The Mother of All Monasteries: Gonlung Jampa Ling and the Rise of Mega Monasteries in Northeastern Tibet
Sullivan, Brenton, Religious Studies - Graduate School of Arts and Sciences, University of Virginia
Schaeffer, Kurtis, Department of Religious Studies, University of Virginia
“Mass monasticism,” defined as “an emphasis on recruiting and sustaining very large numbers of celibate monks for their entire lives,” has been called one of “Tibet’s unique contribution[s] to humanity and the world” (Goldstein 1998 and 2009). The number of monks residing in some of the largest institutions swelled into the thousands, making them the largest monasteries in the world. Nonetheless, to date there has been no study that accounts for the origin and development of these monasteries. The current study begins to address this lacuna in our knowledge by looking at the largest monastery in seventeenth-century Northeastern Tibet (or Amdo), Gönlung Jampa Ling (dgon lung byams pa gling). Although Gönlung Monastery was not as early as some of the more famous institutions found in Central Tibet, it did house the first Geluk sect seminary in Northeastern Tibet, an essential feature of most mass or “mega monasteries.” The monastery also boasted a rich and regimented liturgical calendar, a strict and consistent system of governance and discipline, an extensive network of local patrons and subsidiary and allied monasteries, and, finally, political and economic connections with both the Dalai Lama’s government in Lhasa and the newly established Qing Dynasty in Beijing. Gönlung’s size and influence waned beginning in the mid-eighteenth century after it was implicated in a major Mongol rebellion and the monastery was subsumed within the Qing empire’s system of regulating the Buddhist clergy. Nonetheless, it paved the way for the political and religious rise of the Geluk sect in Inner Asia and for the establishment of other mega monasteries. This work’s argument is twofold. First, the history of the rise of these sizeable and complex institutions is more complicated than what others have previously suggested. That is, their origin can be placed before the reign of the renowned and influential “Great Fifth” Dalai Lama, and their development took place apart from his direct influence. Second, and more importantly, these monasteries were characterized by much more than the mere agglomeration of a massive number of monks: the strategic institutionalization of all monastic enterprises--scholastic, ritual, administrative--and the development of local and regional monastic networks defined mega monasteries.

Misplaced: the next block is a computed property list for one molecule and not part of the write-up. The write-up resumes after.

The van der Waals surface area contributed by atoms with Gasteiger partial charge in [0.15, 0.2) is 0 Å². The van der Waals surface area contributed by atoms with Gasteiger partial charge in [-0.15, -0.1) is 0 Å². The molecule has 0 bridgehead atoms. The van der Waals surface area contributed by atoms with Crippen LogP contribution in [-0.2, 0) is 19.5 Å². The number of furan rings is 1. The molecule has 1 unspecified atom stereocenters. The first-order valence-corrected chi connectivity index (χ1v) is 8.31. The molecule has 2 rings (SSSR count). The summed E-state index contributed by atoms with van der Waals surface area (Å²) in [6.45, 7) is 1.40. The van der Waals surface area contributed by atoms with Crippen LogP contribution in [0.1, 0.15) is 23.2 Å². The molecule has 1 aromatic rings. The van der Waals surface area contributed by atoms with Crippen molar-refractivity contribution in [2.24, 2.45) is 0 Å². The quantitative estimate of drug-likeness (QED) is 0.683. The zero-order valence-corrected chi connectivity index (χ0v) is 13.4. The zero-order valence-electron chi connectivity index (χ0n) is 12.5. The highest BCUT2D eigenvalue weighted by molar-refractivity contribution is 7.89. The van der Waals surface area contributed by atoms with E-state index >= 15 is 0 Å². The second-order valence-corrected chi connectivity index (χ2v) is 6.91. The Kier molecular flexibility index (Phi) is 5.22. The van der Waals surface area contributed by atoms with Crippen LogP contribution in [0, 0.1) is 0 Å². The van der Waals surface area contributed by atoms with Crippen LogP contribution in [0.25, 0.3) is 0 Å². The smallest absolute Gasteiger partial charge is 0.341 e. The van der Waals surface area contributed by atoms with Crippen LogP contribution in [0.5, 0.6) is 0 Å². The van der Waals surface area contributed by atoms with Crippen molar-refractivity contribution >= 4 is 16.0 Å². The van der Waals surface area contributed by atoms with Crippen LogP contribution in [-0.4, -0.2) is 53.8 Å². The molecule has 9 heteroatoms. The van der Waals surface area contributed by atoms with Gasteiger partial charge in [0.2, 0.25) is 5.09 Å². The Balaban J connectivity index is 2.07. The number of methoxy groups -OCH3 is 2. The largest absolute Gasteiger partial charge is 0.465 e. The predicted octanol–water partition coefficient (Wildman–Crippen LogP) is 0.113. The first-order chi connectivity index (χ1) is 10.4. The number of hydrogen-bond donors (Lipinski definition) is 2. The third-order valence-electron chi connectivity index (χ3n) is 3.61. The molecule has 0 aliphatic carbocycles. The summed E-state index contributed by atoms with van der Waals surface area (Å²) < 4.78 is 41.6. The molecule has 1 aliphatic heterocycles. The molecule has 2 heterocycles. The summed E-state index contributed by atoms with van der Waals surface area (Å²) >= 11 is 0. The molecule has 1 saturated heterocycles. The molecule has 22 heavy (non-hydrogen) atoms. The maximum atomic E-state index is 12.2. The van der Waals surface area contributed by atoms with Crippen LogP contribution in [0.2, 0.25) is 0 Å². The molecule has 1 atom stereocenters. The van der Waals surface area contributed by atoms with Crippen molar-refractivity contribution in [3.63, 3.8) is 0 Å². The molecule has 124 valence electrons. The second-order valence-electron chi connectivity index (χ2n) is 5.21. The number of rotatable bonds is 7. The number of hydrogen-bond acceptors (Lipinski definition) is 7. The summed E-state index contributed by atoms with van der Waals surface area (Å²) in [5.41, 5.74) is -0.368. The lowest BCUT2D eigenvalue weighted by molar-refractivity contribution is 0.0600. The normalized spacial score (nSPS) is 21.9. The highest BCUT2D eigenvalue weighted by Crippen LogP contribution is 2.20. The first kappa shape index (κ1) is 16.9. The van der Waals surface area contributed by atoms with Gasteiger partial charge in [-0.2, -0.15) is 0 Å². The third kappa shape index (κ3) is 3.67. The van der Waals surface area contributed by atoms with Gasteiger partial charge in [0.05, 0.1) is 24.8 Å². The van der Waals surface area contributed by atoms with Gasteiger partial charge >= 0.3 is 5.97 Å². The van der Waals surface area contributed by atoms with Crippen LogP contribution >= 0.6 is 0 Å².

PHD (Doctor of Philosophy)
monasticism, Tibetan Buddhism, Qing Dynasty, Sino-Tibetan relations, Amdo, Gansu, Qinghai, religion, history, Tibet, Buddhism
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